David French, a possible third-party conservative candidate for president, is on record saying that he would vote for Donald Trump in the 2016 general election.
French made this commitment to a Huffington Post interviewer around the time of the Iowa Caucus which occurred on February 1.
Weekly Standard editor Bill Kristol is touting French, a National Review writer, as a viable third-party candidate. Both publications are at the vanguard of the #NeverTrump movement on the right, given Trump’s lack of ideological purity as they see things. The New York real estate mogul is a former Democrat and Independent.
RNC Chairman Reince Priebus has called any third-party run as a “suicide mission.” Others insist that a spoiler candidate will make it easier for Hillary Clinton to win the White House for the Democrats as Obama’s third term.
Parenthetically, MNSBC host Chris Matthews predicts that the news media will declare that Hillary Clinton is the general election nominee well before the polls close in California on Tuesday, much to the dismay of the #NeverHillary movement.
David French has a stellar resume, which includes Army service in Iraq, a Harvard law degree, and success as a best-selling author and constitutional attorney.
Often classified as “neocons,” Kristol and his like-minded colleagues are generally globalists and interventionists, while Trump is running on an America First platform.
According to the liberal website Slate, the #NeverTrump movement is a dodge for Kristol Republicans to avoid admitting they’d prefer Hillary Clinton in the Oval Office.
“Kristol’s principled case against supporting Trump because he is unsuited for the presidency falls apart when, in scrambling for an alternative, he reached for one of his pals on the nearest conservative-magazine masthead. And you are not qualified to be president if your consideration involved Bill Kristol asking a few months before the election, ‘Dude, what about you?'”
Byron York of the Washington Examiner noted that “French has not yet said whether he will run. But if he does, or if someone else takes on the anti-Trump mantle, the new party will operate on a set of wishful-thinking scenarios in which victory depends on one improbable event after another.”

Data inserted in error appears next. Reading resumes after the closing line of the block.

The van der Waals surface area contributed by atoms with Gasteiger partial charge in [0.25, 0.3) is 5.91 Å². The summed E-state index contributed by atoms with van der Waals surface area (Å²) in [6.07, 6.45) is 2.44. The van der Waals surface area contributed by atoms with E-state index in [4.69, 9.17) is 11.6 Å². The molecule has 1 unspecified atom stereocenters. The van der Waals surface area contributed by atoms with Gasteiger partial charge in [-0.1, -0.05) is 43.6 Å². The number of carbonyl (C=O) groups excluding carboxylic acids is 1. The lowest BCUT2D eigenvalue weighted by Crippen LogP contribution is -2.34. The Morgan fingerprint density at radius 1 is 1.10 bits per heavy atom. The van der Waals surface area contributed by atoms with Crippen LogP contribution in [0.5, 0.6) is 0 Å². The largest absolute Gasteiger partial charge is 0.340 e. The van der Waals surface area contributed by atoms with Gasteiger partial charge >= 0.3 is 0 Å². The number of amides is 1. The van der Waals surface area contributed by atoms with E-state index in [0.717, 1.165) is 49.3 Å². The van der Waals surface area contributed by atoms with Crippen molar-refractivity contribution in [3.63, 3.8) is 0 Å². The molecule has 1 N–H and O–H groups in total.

Foes of the #NeverTrump movement have argued, moreover, that Beltway pundits like Kristol have accomplished little to stop the Obama liberal agenda.
While Trump has campaigned against one-sided international trade deals that have sent many thousands of job overseas, David French wrote in late March that “Clinton, by contrast, would probably maintain the trade-policy status quo, and while that status quo creates winners and losers — as any status quo would — free trade has long been an overall positive for American families.”
As alluded to above, when asked by Huff Post what he would do if Trump became the GOP nominee, David French responded in this way.
“I’ll vote for Donald Trump. I’m not one of these Republicans or conservatives who says ‘I’m going to take my ball and go home.’ As much as I don’t trust that Donald Trump is going to go into office to advance the conservative values he claims to have recently embraced, and as many concerns as I have about some of his other positions, he’s not in the same league as a Hillary Clinton, who I believe should be indicated before the election for her mishandling of classified information, or a Bernie Sanders, a socialist who proposed one of the largest government expansions and tax increases in human history — and he’s just getting started with his socialist platform. So there’s tremendous differences between the parties. This is about the GOP primary in my mind…once the GOP primary is over, it is an entirely different political race.”
In March, however, David French acknowledged that he would be taking his ball and going home, and in so doing signed on to the #NeverTrump movement as detailed in an article posted at the National Review website. His view on voting Trump changed in part over social issues and Trump’s character flaws including bragging about “his adulterous sexual conquests.”
Trump also apparently alienated French and others when, in an emotionally charged broadside in the February presidential debate in South Carolina, which he since tried to walk back, he accused the Bush administration of lying the country into the war in Iraq.
Most, if not, all neocons hold to the belief that the Iraq War is still worthy of defense.
David French also separately immersed himself in controversy when a National Review colleague dismissively suggested that white working class neighborhoods hard-hit by the decline in manufacturing jobs, and which tend to support Donald Trump for president, “deserve to die.”
According to David French in a National Reviewcolumn, based on his experience living in Kentucky and Tennessee, “These are strong words, but they are fundamentally true and important to say.”
In a follow-up, French wrote that “There is an enormous problem with self-destructive behavior in the white working-class — indeed, in poor and working-class families of all races. There is an enormous problem with entitlement.”
“While professional Democrats advocate for the use of government power on behalf of their base, professional Republicans like Mr. French seem to argue that their own base deserves what’s coming and, as penance, should be left defenseless,” Breitbart News suggested.
[Photo by Jae C. Hong/AP]